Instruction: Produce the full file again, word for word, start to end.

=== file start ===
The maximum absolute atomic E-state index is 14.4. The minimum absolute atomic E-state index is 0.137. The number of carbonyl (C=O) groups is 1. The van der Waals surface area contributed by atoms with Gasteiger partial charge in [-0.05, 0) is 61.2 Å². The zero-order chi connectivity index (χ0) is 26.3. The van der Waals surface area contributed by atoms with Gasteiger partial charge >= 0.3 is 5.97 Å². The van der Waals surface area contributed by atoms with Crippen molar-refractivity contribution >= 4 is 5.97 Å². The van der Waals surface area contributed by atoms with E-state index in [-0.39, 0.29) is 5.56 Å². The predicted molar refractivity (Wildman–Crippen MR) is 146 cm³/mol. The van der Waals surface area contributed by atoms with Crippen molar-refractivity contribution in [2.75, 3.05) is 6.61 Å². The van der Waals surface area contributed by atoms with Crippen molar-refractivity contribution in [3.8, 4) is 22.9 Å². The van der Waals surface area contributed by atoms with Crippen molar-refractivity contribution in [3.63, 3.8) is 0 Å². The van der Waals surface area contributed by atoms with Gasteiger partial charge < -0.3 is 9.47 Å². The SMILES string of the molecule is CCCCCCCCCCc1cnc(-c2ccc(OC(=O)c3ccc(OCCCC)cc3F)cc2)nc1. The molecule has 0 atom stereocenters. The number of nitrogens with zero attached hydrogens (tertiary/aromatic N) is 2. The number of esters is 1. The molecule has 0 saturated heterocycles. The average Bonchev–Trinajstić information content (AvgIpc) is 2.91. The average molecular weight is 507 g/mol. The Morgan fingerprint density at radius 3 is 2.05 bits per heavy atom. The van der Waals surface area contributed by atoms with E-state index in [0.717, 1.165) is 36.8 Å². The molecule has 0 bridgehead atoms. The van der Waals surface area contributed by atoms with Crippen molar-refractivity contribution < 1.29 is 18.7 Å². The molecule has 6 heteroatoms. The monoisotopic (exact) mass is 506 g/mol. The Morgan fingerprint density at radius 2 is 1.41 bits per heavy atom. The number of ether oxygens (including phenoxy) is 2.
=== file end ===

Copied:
The maximum absolute atomic E-state index is 14.4. The minimum absolute atomic E-state index is 0.137. The number of carbonyl (C=O) groups is 1. The van der Waals surface area contributed by atoms with Gasteiger partial charge in [-0.05, 0) is 61.2 Å². The zero-order chi connectivity index (χ0) is 26.3. The van der Waals surface area contributed by atoms with Gasteiger partial charge >= 0.3 is 5.97 Å². The van der Waals surface area contributed by atoms with Crippen molar-refractivity contribution >= 4 is 5.97 Å². The van der Waals surface area contributed by atoms with E-state index in [-0.39, 0.29) is 5.56 Å². The predicted molar refractivity (Wildman–Crippen MR) is 146 cm³/mol. The van der Waals surface area contributed by atoms with Crippen molar-refractivity contribution in [2.75, 3.05) is 6.61 Å². The van der Waals surface area contributed by atoms with Crippen molar-refractivity contribution in [3.8, 4) is 22.9 Å². The van der Waals surface area contributed by atoms with Crippen molar-refractivity contribution in [3.63, 3.8) is 0 Å². The van der Waals surface area contributed by atoms with Gasteiger partial charge < -0.3 is 9.47 Å². The SMILES string of the molecule is CCCCCCCCCCc1cnc(-c2ccc(OC(=O)c3ccc(OCCCC)cc3F)cc2)nc1. The molecule has 0 atom stereocenters. The number of nitrogens with zero attached hydrogens (tertiary/aromatic N) is 2. The number of esters is 1. The molecule has 0 saturated heterocycles. The average Bonchev–Trinajstić information content (AvgIpc) is 2.91. The average molecular weight is 507 g/mol. The Morgan fingerprint density at radius 3 is 2.05 bits per heavy atom. The van der Waals surface area contributed by atoms with E-state index in [0.717, 1.165) is 36.8 Å². The molecule has 0 bridgehead atoms. The van der Waals surface area contributed by atoms with Crippen molar-refractivity contribution < 1.29 is 18.7 Å². The molecule has 6 heteroatoms. The monoisotopic (exact) mass is 506 g/mol. The Morgan fingerprint density at radius 2 is 1.41 bits per heavy atom. The number of ether oxygens (including phenoxy) is 2.